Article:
Kim Tuck Speak about Canada Curling Stone Co.
Kim Tuck, the Co-owner of The Canada Curling Stone Co. located in "downtown Lobo" spoke to us on October 1, 2015 about how curling is her and her husband's passion and running a successful business that is only 1 of 2 companies world wide that makes curling stones is an extension of this passion.
  President Lillian sitting at the head table with our Speaker, Kim Tuck.
 
A newspaper article dedicated to the Canada Curling Company can be found on the next page....
 

Rocking the curling industry

Jacob Robinson

By Jacob Robinson, Simcoe Reformer

As part of the Canada Curling Stone Co. in Lobo, Wayne and Kimberly Tuck help produce curling stones and products used by top professionals and clubs across the country and beyond.
JACOB ROBINSON/AGE DISPATCH/QMI AGENCY

As part of the Canada Curling Stone Co. in Lobo, Wayne and Kimberly Tuck help produce curling stones and products used by top professionals and clubs across the country and beyond. JACOB ROBINSON/AGE DISPATCH/QMI AGENCY

Most people treat curling as a six month sport – something to do when the weather turns frigid. That's not the case for employees of the Canada Curling Stone Co.  in Lobo.

“We're curling 24/7, all year round,” explained Kimberly Tuck, whose father Fred Veale - a mechanist by trade - started the business in the late 80s.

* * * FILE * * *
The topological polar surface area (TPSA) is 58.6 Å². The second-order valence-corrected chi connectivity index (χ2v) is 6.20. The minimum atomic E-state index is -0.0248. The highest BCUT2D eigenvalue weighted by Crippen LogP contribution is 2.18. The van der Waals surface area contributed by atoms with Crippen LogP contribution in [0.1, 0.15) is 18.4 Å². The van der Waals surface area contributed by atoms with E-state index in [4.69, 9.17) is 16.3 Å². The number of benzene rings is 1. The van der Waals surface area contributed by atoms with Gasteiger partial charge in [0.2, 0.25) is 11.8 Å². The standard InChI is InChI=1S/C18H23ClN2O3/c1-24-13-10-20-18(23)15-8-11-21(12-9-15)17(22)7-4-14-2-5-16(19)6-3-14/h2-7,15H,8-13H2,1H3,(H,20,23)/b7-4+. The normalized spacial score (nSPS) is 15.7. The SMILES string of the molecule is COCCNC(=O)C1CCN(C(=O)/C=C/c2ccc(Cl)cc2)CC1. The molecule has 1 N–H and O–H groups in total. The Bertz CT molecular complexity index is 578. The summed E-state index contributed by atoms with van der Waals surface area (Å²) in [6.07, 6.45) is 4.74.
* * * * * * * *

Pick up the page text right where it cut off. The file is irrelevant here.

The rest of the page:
“We're always looking forward to something other than curling, but you can't help but live (the sport). When we go home at night, we talk about curling. When I get together with Fred – even if it’s somebody’s birthday in our family – inadvertently the conversation will also go back to a job that we're working on.”

During his travels working with ice scrapers, Veale was approached to become a Canadian division of the world's only manufacturer of curling rocks. Eventually, the Hyde Park location became its own business and moved to a larger building just east of Strathroy four years ago. In those early years, the business survived mostly by rock repairs, not sales.

“When we first got into it, a lot of club stones were still in decent condition ... and a lot of attention was paid to ice conditions in curling clubs. It's just been in the last little while that clubs have been paying a lot of attention to their rocks,” Tuck explained.

With their ability to repair and sell rocks, the company began to take advantage of Veale's background and expanded into machines like shoe cleaners and ice scrapers. Most of their work can be done on site, a place where all but two workers are direct members of the family.

“We've basically not only become a curling stone manufacturing company but also have (products) in the whole industry of curling, so I think that's what kept us busy – being involved in those other areas,” Tuck explained. “So when clubs are busy using their stones and we can't work on them, we're busy making ice equipment and providing those services.”

Since their move, the company – now one of just two curling stone manufacturers in the world – is selling more rocks than ever before. Year after year, clubs are finding out stones in use for north of fifty years cannot withstand constant abuse.